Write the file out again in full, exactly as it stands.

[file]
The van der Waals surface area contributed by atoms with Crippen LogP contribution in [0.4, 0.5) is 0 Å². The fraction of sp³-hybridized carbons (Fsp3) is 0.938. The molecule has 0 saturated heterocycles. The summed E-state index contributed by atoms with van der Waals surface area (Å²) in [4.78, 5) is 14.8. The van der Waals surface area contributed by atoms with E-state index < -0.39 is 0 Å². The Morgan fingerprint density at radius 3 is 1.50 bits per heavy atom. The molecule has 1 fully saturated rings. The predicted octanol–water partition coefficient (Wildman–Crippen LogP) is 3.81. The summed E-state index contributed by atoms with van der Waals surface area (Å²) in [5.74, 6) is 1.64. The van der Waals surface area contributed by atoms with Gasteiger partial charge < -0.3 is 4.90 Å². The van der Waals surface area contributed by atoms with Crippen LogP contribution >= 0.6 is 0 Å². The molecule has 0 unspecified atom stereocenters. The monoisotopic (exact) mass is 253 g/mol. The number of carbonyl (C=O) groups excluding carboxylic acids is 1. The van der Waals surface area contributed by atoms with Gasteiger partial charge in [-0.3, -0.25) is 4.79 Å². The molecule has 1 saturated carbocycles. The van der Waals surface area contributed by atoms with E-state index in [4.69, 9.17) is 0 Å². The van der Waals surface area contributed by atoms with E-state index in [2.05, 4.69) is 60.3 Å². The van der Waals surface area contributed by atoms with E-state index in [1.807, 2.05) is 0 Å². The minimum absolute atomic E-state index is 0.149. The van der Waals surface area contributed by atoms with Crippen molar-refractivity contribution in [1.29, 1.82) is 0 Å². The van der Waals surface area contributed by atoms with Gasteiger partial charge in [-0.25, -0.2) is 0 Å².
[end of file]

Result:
The van der Waals surface area contributed by atoms with Crippen LogP contribution in [0.4, 0.5) is 0 Å². The fraction of sp³-hybridized carbons (Fsp3) is 0.938. The molecule has 0 saturated heterocycles. The summed E-state index contributed by atoms with van der Waals surface area (Å²) in [4.78, 5) is 14.8. The van der Waals surface area contributed by atoms with E-state index < -0.39 is 0 Å². The Morgan fingerprint density at radius 3 is 1.50 bits per heavy atom. The molecule has 1 fully saturated rings. The predicted octanol–water partition coefficient (Wildman–Crippen LogP) is 3.81. The summed E-state index contributed by atoms with van der Waals surface area (Å²) in [5.74, 6) is 1.64. The van der Waals surface area contributed by atoms with Gasteiger partial charge < -0.3 is 4.90 Å². The van der Waals surface area contributed by atoms with Crippen LogP contribution >= 0.6 is 0 Å². The molecule has 0 unspecified atom stereocenters. The monoisotopic (exact) mass is 253 g/mol. The number of carbonyl (C=O) groups excluding carboxylic acids is 1. The van der Waals surface area contributed by atoms with Gasteiger partial charge in [-0.3, -0.25) is 4.79 Å². The molecule has 1 saturated carbocycles. The van der Waals surface area contributed by atoms with E-state index in [4.69, 9.17) is 0 Å². The van der Waals surface area contributed by atoms with E-state index in [2.05, 4.69) is 60.3 Å². The van der Waals surface area contributed by atoms with E-state index in [1.807, 2.05) is 0 Å². The minimum absolute atomic E-state index is 0.149. The van der Waals surface area contributed by atoms with Crippen molar-refractivity contribution in [1.29, 1.82) is 0 Å². The van der Waals surface area contributed by atoms with Gasteiger partial charge in [-0.25, -0.2) is 0 Å².